“Bring a plate”: When my mum first arrived in Australia she was invited to a friend’s barbecue and told to “bring a plate”. So she brought a plate. An empty plate. She was a little embarrassed to find that everyone else had brought some food on theirs.

BYO:  It’s great when foreigners first realise this: “You can take your own wine to a restaurant? Geez, can you take your own beer to the pub?”

Watching the footy: Because there’s no such thing as just “footy”: There are four sports here that could qualify as “footy”, and you can never be quite sure which one people are talking about. Still, you gotta love the footy.

Buying a beer: What the hell is a “pony”? And who came up with “schooner”? And why do “handles” not have actual handles? And in which other country is it normal to order a “pot of gold”? South Australia takes the grand prize for weirdness though, with a glass called a “pint” that doesn’t hold a full pint.

Taking a day off for the Queen’s birthday: I’m not arguing about it or anything, but it’s not even on the Queen’s actual birthday. And the Brits don’t celebrate it, so why do we?

Having a bank robber as a national icon: Ned Kelly was no Robin Hood, was he? No altruistic man of the people. He just shot some cops and wore a bucket on his head. And we revere this guy? (OK, I know there’s a lot more to this story, but from a foreigner’s perspective, it’s pretty odd.)

Dressing really fancy for the races…Then getting absolutely obliterated:  There’s nothing more Australian than seeing a smartly dressed couple stumble out of the races, her with high heels in hand, him with a tie around his head, and start drunkenly screaming at taxis going past.

“How’s it going?” This has to be up there with the American “what’s up” as the most nonsensical greeting around. How’s what going? I remember a few exchange students at uni talking about this, saying, “It took me a while to realise that Australians don’t actually want to know how you are going. They just want you to say ‘good’.”

Complaining about the rain in London:  Somewhat stunningly, a mate of mine pointed out that Sydney gets more rain each year than London. Ouch.

Having celebrity TV shows that don’t feature any celebrities: Australia’s pool of actual, legitimate celebrities is frighteningly shallow, but that doesn’t stop the networks from pumping out “celebrity” versions of their reality shows featuring people you’ve never heard of. We have chefs dancing on primetime TV. It’s embarrassing.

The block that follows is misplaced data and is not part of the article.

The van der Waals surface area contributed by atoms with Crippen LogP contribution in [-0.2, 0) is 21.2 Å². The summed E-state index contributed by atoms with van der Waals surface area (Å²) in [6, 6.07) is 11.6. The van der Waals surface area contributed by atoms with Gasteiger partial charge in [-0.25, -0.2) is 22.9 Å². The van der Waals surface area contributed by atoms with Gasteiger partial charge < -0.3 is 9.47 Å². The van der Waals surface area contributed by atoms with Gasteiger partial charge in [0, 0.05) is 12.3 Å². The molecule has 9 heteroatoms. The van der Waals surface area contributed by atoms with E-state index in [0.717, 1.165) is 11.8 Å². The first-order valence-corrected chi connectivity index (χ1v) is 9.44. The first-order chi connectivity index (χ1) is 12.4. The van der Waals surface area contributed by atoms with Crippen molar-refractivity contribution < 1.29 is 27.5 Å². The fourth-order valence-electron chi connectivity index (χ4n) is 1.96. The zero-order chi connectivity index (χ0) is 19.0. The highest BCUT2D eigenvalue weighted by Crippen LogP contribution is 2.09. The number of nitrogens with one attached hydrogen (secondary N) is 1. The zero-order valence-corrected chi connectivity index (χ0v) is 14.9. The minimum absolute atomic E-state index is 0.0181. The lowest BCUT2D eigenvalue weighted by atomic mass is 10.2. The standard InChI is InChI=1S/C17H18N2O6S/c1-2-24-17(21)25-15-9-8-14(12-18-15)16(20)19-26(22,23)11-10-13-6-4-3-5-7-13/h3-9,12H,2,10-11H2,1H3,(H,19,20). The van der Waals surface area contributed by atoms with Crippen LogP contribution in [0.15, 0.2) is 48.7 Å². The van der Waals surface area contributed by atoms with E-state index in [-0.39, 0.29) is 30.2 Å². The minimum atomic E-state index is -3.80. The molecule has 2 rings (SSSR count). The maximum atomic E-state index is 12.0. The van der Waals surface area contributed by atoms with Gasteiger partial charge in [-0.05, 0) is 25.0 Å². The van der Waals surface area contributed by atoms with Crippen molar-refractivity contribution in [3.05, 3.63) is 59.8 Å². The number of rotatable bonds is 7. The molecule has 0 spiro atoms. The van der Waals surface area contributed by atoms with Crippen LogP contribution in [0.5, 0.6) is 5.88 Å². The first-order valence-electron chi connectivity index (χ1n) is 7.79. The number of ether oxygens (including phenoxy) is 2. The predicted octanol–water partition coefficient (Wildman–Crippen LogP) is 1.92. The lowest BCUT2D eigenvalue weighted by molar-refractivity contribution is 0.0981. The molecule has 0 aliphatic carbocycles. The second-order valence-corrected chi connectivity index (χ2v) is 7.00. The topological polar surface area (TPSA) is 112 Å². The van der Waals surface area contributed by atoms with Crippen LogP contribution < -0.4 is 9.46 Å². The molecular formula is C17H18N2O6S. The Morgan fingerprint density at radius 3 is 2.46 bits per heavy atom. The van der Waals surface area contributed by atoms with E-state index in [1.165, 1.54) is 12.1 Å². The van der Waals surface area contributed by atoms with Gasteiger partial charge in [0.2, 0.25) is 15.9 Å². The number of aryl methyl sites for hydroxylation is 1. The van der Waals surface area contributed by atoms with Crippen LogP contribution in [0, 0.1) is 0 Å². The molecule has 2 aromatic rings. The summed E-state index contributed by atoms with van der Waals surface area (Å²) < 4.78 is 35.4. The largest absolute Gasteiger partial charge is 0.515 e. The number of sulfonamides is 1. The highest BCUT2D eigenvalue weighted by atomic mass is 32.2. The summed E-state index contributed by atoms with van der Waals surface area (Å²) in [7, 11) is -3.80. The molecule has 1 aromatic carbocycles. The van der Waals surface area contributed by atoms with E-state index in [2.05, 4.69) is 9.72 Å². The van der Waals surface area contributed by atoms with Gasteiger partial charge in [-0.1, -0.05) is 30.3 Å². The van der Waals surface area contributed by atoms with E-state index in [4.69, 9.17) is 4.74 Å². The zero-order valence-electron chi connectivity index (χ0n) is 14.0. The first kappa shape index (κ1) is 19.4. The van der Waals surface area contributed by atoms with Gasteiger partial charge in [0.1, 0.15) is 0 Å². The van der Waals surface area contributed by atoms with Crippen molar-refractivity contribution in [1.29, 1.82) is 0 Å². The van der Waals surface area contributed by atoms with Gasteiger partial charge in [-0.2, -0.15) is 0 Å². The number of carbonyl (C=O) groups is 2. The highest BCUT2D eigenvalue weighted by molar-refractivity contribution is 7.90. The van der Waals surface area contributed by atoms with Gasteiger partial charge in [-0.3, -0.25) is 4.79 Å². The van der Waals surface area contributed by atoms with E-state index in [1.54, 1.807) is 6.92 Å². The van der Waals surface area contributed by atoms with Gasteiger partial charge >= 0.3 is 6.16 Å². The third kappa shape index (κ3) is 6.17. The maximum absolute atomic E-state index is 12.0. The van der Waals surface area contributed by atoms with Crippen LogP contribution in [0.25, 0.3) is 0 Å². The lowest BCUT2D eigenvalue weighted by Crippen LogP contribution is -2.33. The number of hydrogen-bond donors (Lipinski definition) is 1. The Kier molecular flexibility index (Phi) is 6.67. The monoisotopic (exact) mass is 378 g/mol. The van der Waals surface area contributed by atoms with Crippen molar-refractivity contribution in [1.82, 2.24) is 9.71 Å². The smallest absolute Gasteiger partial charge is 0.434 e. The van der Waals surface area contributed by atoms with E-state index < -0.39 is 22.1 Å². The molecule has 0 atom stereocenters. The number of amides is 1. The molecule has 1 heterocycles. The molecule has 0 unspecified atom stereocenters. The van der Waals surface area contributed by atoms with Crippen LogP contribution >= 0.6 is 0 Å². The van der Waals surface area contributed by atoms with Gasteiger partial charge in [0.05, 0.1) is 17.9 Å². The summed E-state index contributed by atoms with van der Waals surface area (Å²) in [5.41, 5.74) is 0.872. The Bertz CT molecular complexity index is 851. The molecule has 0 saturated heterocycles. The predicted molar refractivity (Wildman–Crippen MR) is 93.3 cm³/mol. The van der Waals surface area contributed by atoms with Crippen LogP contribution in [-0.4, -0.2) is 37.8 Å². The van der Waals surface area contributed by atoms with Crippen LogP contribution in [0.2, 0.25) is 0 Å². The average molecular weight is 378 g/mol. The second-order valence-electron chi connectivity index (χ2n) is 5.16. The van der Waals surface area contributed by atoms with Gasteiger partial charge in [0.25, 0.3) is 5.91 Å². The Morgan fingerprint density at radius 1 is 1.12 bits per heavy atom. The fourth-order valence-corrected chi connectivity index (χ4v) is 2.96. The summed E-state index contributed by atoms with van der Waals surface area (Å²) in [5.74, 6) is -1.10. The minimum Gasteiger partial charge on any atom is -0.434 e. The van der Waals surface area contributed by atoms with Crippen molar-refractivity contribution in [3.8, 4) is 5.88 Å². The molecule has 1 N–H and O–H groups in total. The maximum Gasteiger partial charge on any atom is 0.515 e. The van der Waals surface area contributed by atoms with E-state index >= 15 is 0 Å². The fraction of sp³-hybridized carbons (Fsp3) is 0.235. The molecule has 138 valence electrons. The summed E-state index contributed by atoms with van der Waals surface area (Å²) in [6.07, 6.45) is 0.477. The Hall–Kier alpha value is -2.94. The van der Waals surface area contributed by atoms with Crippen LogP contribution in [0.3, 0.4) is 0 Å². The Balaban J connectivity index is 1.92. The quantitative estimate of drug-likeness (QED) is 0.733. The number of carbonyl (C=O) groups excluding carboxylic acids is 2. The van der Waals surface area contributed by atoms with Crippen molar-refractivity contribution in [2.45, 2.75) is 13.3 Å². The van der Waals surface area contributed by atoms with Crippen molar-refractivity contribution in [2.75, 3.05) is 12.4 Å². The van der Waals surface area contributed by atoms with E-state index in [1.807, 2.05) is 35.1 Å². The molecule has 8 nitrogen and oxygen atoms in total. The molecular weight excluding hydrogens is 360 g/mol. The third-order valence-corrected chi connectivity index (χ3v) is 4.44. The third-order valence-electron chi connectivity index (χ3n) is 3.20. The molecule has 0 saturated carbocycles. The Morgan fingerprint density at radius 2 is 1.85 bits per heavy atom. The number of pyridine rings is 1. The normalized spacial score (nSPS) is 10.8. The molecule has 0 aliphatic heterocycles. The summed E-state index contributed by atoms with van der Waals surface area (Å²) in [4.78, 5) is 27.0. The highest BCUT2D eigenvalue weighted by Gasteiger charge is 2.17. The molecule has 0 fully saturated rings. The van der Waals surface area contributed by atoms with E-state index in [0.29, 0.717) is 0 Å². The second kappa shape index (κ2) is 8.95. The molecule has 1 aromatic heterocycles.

Eating seafood on Christmas Day: I’m all for a few prawns and bugs on the 25th of December, but if you’re from the Northern Hemisphere and were expecting a turkey roast, it might seem a little bizarre.

Worshipping meat pies:  It’s pastry filled with bits of meat, and slathered in tomato sauce. Not exactly a gastronomic masterpiece, but that doesn’t stop us getting all excited about eating a lukewarm one at the footy.

Worshipping swimmers: Just between you and me, swimming’s not really a sport, is it? It’s a pastime; a survival technique. But anyone who wins gold medals over here is a big deal. Heck, we even treat walking as a real sport once every four years.

Playing the pokies:  Surely the dreariest, most antisocial form of gambling there is, and yet Aussies are mad for it. We flock to pubs and clubs around the country to pour money into the gaping mouths of these flashing, dinging monsters. Sigh.

Travelling… Elsewhere:  Australians love to travel, right? Well sure, as long as it’s not in Australia. No, we can’t tell you what WA is like, and we haven’t been to Adelaide. But what do you want to know about Bali?

Rugging up for winter: Northern Hemisphere folk think it’s hilarious, just as we have a chuckle when everyone strips down to their bikinis in England when the temperature nudges 20. In Australia, a brief dip into the teens will mean the scarves and coats are out for the next few months.

Wearing our thongs on our feet: This is for the Americans, who always look a little confused when you ask them if they’ve seen our thongs. Or, do you think I should wear thongs today? Sounds a little inappropriate… but at least it’s not as dumb as sandals.